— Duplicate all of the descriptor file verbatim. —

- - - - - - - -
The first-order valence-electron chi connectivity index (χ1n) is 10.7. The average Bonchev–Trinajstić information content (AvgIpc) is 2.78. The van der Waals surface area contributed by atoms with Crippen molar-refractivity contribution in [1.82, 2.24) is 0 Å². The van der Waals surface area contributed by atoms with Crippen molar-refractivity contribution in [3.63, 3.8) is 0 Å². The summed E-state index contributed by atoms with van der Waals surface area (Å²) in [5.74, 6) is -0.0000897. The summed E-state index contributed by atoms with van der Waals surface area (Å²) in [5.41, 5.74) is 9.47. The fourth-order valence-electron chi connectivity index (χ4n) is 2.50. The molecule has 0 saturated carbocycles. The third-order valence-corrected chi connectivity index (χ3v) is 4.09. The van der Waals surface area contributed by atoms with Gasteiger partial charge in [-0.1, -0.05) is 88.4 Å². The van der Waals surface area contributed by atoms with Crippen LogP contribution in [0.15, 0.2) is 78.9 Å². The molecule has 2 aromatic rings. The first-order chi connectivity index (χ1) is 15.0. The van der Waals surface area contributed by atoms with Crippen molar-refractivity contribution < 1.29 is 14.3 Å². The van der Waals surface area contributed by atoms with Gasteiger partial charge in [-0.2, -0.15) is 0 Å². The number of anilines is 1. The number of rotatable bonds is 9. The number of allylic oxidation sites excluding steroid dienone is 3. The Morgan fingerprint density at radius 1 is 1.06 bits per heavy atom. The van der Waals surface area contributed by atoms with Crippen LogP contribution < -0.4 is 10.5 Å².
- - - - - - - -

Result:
The first-order valence-electron chi connectivity index (χ1n) is 10.7. The average Bonchev–Trinajstić information content (AvgIpc) is 2.78. The van der Waals surface area contributed by atoms with Crippen molar-refractivity contribution in [1.82, 2.24) is 0 Å². The van der Waals surface area contributed by atoms with Crippen molar-refractivity contribution in [3.63, 3.8) is 0 Å². The summed E-state index contributed by atoms with van der Waals surface area (Å²) in [5.74, 6) is -0.0000897. The summed E-state index contributed by atoms with van der Waals surface area (Å²) in [5.41, 5.74) is 9.47. The fourth-order valence-electron chi connectivity index (χ4n) is 2.50. The molecule has 0 saturated carbocycles. The third-order valence-corrected chi connectivity index (χ3v) is 4.09. The van der Waals surface area contributed by atoms with Gasteiger partial charge in [-0.1, -0.05) is 88.4 Å². The van der Waals surface area contributed by atoms with Crippen LogP contribution in [0.15, 0.2) is 78.9 Å². The molecule has 2 aromatic rings. The first-order chi connectivity index (χ1) is 15.0. The van der Waals surface area contributed by atoms with Crippen molar-refractivity contribution < 1.29 is 14.3 Å². The van der Waals surface area contributed by atoms with Gasteiger partial charge in [-0.2, -0.15) is 0 Å². The number of anilines is 1. The number of rotatable bonds is 9. The number of allylic oxidation sites excluding steroid dienone is 3. The Morgan fingerprint density at radius 1 is 1.06 bits per heavy atom. The van der Waals surface area contributed by atoms with Crippen LogP contribution < -0.4 is 10.5 Å².